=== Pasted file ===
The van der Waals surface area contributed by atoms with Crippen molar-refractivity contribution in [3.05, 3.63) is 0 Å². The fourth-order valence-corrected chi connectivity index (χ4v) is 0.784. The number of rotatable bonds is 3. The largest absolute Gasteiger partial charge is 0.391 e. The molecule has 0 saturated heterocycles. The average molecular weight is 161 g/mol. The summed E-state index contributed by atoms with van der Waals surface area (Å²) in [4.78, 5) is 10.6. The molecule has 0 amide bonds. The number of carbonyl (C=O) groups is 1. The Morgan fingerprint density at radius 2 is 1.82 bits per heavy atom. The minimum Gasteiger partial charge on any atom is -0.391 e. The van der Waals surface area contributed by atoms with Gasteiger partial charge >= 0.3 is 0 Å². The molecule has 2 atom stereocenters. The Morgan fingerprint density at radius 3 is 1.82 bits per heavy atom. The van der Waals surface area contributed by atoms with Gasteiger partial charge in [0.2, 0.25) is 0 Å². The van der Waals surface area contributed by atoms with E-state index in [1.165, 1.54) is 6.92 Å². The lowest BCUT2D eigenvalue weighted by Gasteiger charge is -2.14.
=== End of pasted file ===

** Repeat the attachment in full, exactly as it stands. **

The van der Waals surface area contributed by atoms with Crippen molar-refractivity contribution in [3.05, 3.63) is 0 Å². The fourth-order valence-corrected chi connectivity index (χ4v) is 0.784. The number of rotatable bonds is 3. The largest absolute Gasteiger partial charge is 0.391 e. The molecule has 0 saturated heterocycles. The average molecular weight is 161 g/mol. The summed E-state index contributed by atoms with van der Waals surface area (Å²) in [4.78, 5) is 10.6. The molecule has 0 amide bonds. The number of carbonyl (C=O) groups is 1. The Morgan fingerprint density at radius 2 is 1.82 bits per heavy atom. The minimum Gasteiger partial charge on any atom is -0.391 e. The van der Waals surface area contributed by atoms with Gasteiger partial charge >= 0.3 is 0 Å². The molecule has 2 atom stereocenters. The Morgan fingerprint density at radius 3 is 1.82 bits per heavy atom. The van der Waals surface area contributed by atoms with Gasteiger partial charge in [0.2, 0.25) is 0 Å². The van der Waals surface area contributed by atoms with E-state index in [1.165, 1.54) is 6.92 Å². The lowest BCUT2D eigenvalue weighted by Gasteiger charge is -2.14.